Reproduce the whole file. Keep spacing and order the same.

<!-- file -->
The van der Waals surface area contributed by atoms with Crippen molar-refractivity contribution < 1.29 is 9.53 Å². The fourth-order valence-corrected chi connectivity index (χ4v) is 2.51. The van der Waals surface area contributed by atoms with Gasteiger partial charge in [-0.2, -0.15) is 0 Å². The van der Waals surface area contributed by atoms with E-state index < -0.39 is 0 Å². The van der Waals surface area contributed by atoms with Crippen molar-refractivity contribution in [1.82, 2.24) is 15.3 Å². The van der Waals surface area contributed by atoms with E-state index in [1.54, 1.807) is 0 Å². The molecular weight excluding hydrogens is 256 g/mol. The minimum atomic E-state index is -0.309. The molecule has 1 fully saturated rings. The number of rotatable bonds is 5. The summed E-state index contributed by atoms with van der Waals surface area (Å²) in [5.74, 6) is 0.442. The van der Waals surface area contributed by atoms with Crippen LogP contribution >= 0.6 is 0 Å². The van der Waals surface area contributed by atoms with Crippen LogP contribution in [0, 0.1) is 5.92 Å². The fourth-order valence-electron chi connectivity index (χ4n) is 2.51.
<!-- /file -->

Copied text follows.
The van der Waals surface area contributed by atoms with Crippen molar-refractivity contribution < 1.29 is 9.53 Å². The fourth-order valence-corrected chi connectivity index (χ4v) is 2.51. The van der Waals surface area contributed by atoms with Gasteiger partial charge in [-0.2, -0.15) is 0 Å². The van der Waals surface area contributed by atoms with E-state index < -0.39 is 0 Å². The van der Waals surface area contributed by atoms with Crippen molar-refractivity contribution in [1.82, 2.24) is 15.3 Å². The van der Waals surface area contributed by atoms with E-state index in [1.54, 1.807) is 0 Å². The molecular weight excluding hydrogens is 256 g/mol. The minimum atomic E-state index is -0.309. The molecule has 1 fully saturated rings. The number of rotatable bonds is 5. The summed E-state index contributed by atoms with van der Waals surface area (Å²) in [5.74, 6) is 0.442. The van der Waals surface area contributed by atoms with Crippen LogP contribution >= 0.6 is 0 Å². The van der Waals surface area contributed by atoms with Crippen LogP contribution in [0, 0.1) is 5.92 Å². The fourth-order valence-electron chi connectivity index (χ4n) is 2.51.